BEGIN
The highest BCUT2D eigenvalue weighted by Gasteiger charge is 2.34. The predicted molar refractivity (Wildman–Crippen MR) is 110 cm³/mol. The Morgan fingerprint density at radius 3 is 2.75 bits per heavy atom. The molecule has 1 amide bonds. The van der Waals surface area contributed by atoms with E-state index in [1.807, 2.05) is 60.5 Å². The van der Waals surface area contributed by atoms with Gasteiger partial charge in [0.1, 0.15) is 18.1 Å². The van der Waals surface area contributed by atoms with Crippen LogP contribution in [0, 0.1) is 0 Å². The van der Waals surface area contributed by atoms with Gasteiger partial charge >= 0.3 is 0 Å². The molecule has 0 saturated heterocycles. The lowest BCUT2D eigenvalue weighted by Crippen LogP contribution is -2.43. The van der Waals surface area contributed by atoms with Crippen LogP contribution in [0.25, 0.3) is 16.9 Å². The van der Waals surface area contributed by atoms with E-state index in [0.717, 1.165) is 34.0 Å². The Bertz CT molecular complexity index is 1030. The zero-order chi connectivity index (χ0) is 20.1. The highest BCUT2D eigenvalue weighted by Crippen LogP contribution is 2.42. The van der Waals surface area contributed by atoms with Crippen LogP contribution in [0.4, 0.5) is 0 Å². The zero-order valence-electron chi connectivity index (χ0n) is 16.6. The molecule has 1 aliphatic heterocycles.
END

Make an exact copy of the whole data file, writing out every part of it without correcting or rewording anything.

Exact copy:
The highest BCUT2D eigenvalue weighted by Gasteiger charge is 2.34. The predicted molar refractivity (Wildman–Crippen MR) is 110 cm³/mol. The Morgan fingerprint density at radius 3 is 2.75 bits per heavy atom. The molecule has 1 amide bonds. The van der Waals surface area contributed by atoms with E-state index in [1.807, 2.05) is 60.5 Å². The van der Waals surface area contributed by atoms with Gasteiger partial charge in [0.1, 0.15) is 18.1 Å². The van der Waals surface area contributed by atoms with Crippen LogP contribution in [0, 0.1) is 0 Å². The van der Waals surface area contributed by atoms with Gasteiger partial charge >= 0.3 is 0 Å². The molecule has 0 saturated heterocycles. The lowest BCUT2D eigenvalue weighted by Crippen LogP contribution is -2.43. The van der Waals surface area contributed by atoms with Crippen LogP contribution in [0.25, 0.3) is 16.9 Å². The van der Waals surface area contributed by atoms with E-state index in [0.717, 1.165) is 34.0 Å². The Bertz CT molecular complexity index is 1030. The zero-order chi connectivity index (χ0) is 20.1. The highest BCUT2D eigenvalue weighted by Crippen LogP contribution is 2.42. The van der Waals surface area contributed by atoms with Crippen LogP contribution in [0.4, 0.5) is 0 Å². The zero-order valence-electron chi connectivity index (χ0n) is 16.6. The molecule has 1 aliphatic heterocycles.